Dear Mouse: I See YouPosted: October 21, 2013
You went to a birthday party today and your father’s report was… well, not great. It seems you spent most of the time being a barnacle on your daddy’s leg, despite the kind efforts of other kids to get you to play. In fact, your daddy told me you were pretty unkind to one of the kids, and that hurt my heart a bit.
This is your modus operandi: Somewhere, based on some mysterious something, the social part of you will just shut down. No manner of encouragement and familiarity can crack the shell. In fact, it usually makes it worse. It’ll take you hours to warm up when you get like this, and by then, the event is over. Then you’re sad with very little understanding of how your behavior played a role in your disappointing situation.
It isn’t always like this, mind you. Other times, you stride into situations with confidence, all grrrl power. At the park I’ve seen you strike up conversations with kids and I’d swear you are four years old going on ten. You’ll stand up to things you think are wrong, even when it is hard. When you started transitional kindergarten with 24 kids in your class, you didn’t even blink.
But… in times when I least expect it, you have the hardest time, like today. You had two friends at that party you’ve known all your life (we, your parents, were all in the same birth class), and a bunch of the other kids were from that transitional kindergarten class. Why you just clam up for two hours, I have no idea.
You pretty much came out of the womb this way. You’ve always had an intense, absolutely mysterious way of regarding people. Some situations were just big ol’ fails. We never could really understand why, but it sure did stress us out.
“Hello, nice to meet you, oh, my baby seems terrified of you and won’t stop screaming until you leave. I love your shoes, goodbye!” It made for awesome small talk.
Then later when you were a toddler, there would be times (often) at the park when you wanted to do nothing but sit on a bench with me and stare at the other kids. For hours. I could tell you had interest in participating, but nothing could get you off that bench. Then you’d be broken-hearted that we had to leave, because you didn’t get a chance to play.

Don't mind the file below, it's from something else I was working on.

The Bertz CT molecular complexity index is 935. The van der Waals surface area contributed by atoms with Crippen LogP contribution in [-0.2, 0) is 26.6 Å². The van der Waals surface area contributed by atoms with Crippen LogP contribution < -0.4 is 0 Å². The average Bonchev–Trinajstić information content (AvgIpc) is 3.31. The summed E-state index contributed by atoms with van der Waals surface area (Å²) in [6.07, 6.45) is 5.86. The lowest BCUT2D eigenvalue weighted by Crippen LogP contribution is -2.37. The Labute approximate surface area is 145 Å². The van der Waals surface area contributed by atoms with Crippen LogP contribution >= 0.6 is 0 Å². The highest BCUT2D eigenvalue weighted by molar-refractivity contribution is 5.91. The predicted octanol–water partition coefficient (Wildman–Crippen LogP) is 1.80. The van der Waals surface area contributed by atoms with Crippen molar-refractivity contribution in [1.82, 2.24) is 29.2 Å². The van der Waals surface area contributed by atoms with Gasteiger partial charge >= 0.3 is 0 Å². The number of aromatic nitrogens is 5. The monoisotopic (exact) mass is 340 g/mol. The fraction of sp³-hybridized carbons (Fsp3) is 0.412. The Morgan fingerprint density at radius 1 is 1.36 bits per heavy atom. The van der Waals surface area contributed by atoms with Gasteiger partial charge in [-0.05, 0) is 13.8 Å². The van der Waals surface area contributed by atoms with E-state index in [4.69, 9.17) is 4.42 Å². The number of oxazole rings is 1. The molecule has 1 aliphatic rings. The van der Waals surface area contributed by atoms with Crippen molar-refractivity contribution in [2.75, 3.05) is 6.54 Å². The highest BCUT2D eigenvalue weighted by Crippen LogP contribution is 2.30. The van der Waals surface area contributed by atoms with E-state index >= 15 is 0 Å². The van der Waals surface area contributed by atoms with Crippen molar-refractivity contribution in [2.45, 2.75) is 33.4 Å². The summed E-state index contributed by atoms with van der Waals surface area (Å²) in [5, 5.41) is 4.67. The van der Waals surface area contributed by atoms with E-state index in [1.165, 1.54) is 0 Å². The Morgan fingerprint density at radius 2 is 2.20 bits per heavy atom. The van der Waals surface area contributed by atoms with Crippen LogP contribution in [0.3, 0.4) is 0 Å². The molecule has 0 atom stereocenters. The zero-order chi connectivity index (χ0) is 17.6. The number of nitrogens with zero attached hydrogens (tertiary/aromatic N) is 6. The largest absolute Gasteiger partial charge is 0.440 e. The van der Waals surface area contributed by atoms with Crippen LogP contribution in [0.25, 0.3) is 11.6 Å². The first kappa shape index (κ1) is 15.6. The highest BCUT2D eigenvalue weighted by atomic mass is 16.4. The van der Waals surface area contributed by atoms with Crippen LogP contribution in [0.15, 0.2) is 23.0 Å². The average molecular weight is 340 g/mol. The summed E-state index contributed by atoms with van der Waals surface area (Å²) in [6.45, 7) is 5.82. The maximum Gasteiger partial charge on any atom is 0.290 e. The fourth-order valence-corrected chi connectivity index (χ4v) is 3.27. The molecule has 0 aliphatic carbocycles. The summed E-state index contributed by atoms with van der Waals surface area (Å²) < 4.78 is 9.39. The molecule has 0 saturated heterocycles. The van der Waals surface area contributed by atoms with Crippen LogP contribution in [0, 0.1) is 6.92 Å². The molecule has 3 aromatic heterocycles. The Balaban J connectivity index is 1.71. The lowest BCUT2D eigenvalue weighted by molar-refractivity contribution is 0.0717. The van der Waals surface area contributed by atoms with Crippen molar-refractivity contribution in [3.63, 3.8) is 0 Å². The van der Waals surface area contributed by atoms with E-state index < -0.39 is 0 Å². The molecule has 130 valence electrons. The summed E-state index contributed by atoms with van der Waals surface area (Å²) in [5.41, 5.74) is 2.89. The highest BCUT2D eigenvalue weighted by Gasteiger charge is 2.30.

I’m sorry, sweetie.
You see, it appears that the apple doesn’t fall far from the tree. I spent most of my life having these same inexplicable waves of shyness. Even right up until college, there would be times that I’d be in groups and not utter a word for hours. Then there were other times that I’d surprise even myself by being able to navigate a completely foreign social scene. I was never good at predicting which it would be. My mind’s eye could not see myself, couldn’t understand my own swirl of emotions.
The thing is, I was largely reformed by the time you came around. Mind you, I’m still not a super social butterfly. Still, I don’t get knots in my stomach at random times any longer, and I’m competent in most social situations (I’d like to think). Imagine my surprise upon realizing that there must be some kind of “random fits of shyness” gene, and I’d passed it to you!
I know how it feels to get all tongue-tied when you have so much to say. When you do manage words, sometimes they’re not the right ones. I know what it is like to feel knotted up without understanding why. You’re only coming up on five years old, but I can see what we share this trait, mother and daughter.
One day, when you’re convinced that I don’t understand you at all, when I couldn’t possibly know how you feel, I hope you’ll read this letter.
I know that we are not one and the same. You are an amalgamation of me, your father, and maybe some pixie dust. You are growing up on your own terms, in your own time. I’ll try never to presume anything about your path in life.
Yet, being your mother is like letting a little part of myself walk separately from me. You may be mixed up in a different cocktail of life, destined for a different future, but you’ll always feel like a part of me.
No matter where you end up in life, no matter how far away you get, I hope one day you’ll read this letter and know. Even when you can’t see yourself… I see you.